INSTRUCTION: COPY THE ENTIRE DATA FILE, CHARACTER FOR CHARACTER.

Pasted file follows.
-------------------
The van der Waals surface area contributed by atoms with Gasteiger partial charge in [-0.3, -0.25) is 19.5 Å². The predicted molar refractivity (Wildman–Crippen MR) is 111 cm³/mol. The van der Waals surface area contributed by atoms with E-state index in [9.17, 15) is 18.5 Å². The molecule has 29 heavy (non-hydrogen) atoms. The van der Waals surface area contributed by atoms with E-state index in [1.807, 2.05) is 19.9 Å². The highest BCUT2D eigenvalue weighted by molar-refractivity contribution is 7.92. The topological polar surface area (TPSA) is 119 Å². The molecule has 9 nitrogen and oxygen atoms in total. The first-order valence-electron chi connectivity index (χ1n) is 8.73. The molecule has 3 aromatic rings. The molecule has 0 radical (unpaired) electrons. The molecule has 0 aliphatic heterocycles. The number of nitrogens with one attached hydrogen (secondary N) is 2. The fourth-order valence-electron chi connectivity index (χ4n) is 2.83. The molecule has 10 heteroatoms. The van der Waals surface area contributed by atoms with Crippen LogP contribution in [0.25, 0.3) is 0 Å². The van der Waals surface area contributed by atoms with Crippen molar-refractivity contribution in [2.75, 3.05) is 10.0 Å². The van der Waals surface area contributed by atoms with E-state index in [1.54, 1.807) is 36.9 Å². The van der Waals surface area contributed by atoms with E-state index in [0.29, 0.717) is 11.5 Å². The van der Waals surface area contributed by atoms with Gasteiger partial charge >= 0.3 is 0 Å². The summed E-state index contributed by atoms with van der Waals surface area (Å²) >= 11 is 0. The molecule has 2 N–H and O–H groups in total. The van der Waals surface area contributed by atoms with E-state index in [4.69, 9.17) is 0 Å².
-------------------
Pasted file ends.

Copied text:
The van der Waals surface area contributed by atoms with Gasteiger partial charge in [-0.3, -0.25) is 19.5 Å². The predicted molar refractivity (Wildman–Crippen MR) is 111 cm³/mol. The van der Waals surface area contributed by atoms with E-state index in [9.17, 15) is 18.5 Å². The molecule has 29 heavy (non-hydrogen) atoms. The van der Waals surface area contributed by atoms with E-state index in [1.807, 2.05) is 19.9 Å². The highest BCUT2D eigenvalue weighted by molar-refractivity contribution is 7.92. The topological polar surface area (TPSA) is 119 Å². The molecule has 9 nitrogen and oxygen atoms in total. The first-order valence-electron chi connectivity index (χ1n) is 8.73. The molecule has 3 aromatic rings. The molecule has 0 radical (unpaired) electrons. The molecule has 0 aliphatic heterocycles. The number of nitrogens with one attached hydrogen (secondary N) is 2. The fourth-order valence-electron chi connectivity index (χ4n) is 2.83. The molecule has 10 heteroatoms. The van der Waals surface area contributed by atoms with Crippen LogP contribution in [0.25, 0.3) is 0 Å². The van der Waals surface area contributed by atoms with Crippen molar-refractivity contribution in [2.75, 3.05) is 10.0 Å². The van der Waals surface area contributed by atoms with E-state index in [1.54, 1.807) is 36.9 Å². The van der Waals surface area contributed by atoms with E-state index in [0.29, 0.717) is 11.5 Å². The van der Waals surface area contributed by atoms with Gasteiger partial charge >= 0.3 is 0 Å². The summed E-state index contributed by atoms with van der Waals surface area (Å²) >= 11 is 0. The molecule has 2 N–H and O–H groups in total. The van der Waals surface area contributed by atoms with E-state index in [4.69, 9.17) is 0 Å².